Mobility training involves exercises and movements that strengthen and lengthen your body, allowing you to move freely and efficiently. A mobility training class may include elements of a variety of fitness routines you may or may not already be familiar with, such as dynamic stretches, foam rolling, bodyweight exercises, yoga, and Pilates.
Mobility training exercises are about much more than just being flexible. Done right—and regularly—mobility training can increase your range of motion, relieve tight muscles, ensure good posture and proper athletic form, and even prevent injury.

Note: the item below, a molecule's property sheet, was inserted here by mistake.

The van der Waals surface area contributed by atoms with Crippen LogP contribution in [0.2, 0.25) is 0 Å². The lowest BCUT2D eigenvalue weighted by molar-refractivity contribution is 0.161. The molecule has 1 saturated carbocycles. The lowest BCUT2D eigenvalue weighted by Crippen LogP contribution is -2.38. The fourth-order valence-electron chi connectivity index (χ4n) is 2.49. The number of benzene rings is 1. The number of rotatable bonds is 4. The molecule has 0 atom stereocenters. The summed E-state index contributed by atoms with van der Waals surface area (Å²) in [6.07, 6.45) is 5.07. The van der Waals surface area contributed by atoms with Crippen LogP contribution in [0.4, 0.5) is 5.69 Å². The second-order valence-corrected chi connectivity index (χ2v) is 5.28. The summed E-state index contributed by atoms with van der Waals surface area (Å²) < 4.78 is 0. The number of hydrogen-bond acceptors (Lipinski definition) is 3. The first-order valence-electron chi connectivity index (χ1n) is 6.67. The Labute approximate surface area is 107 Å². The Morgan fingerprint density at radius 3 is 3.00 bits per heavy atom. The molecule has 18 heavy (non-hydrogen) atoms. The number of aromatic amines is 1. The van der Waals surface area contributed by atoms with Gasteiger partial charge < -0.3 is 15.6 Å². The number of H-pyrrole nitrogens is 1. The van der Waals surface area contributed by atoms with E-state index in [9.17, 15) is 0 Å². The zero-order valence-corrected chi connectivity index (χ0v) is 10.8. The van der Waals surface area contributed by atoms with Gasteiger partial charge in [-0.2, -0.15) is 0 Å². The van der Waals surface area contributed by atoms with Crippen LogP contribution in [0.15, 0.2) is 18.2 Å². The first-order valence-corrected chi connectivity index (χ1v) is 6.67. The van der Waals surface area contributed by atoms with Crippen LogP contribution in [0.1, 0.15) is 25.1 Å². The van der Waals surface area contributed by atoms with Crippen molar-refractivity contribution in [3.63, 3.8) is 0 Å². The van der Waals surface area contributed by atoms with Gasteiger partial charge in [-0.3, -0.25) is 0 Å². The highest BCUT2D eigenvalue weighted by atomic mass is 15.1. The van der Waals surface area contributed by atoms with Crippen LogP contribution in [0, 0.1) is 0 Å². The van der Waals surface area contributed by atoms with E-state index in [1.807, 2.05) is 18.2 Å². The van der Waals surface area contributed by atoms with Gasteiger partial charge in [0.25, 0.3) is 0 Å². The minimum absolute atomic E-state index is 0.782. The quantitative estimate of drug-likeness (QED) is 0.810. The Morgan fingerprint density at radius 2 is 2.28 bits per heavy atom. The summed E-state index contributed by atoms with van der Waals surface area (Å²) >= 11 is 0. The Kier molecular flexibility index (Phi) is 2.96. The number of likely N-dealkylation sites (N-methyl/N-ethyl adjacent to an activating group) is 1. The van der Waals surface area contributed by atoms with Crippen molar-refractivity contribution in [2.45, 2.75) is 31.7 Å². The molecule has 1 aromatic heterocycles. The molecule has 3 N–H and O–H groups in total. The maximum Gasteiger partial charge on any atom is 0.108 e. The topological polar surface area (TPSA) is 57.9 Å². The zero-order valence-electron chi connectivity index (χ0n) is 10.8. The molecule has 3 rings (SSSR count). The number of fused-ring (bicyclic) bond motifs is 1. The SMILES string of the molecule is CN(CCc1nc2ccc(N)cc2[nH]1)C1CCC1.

“Mobility classes are versatile and effective,” Andy says. “You can use them to start your day, end your day, as an active recovery on non training days, or as a low-intensity exercise when you want to move a little but not engage in a full workout. It’s a fun way to explore how well your body’s moving.”
Mobility training is ideal for men and women of all ages and fitness levels. And it’s especially perfect for workout newbies or those who’ve tried but have been unsuccessful at sticking to a regular exercise plan. Once your mobility improves, your energy, drive, and ability to work out harder in other areas increases. For athletes and regularly active adults, mobility training can improve athletic performance and help ward off the dreaded but widespread overuse injuries.
Mobility Training vs. Stretching vs. Foam Rolling
Although mobility training might sound a lot like stretching or foam rolling, the focus and goal of each of these activities differs significantly.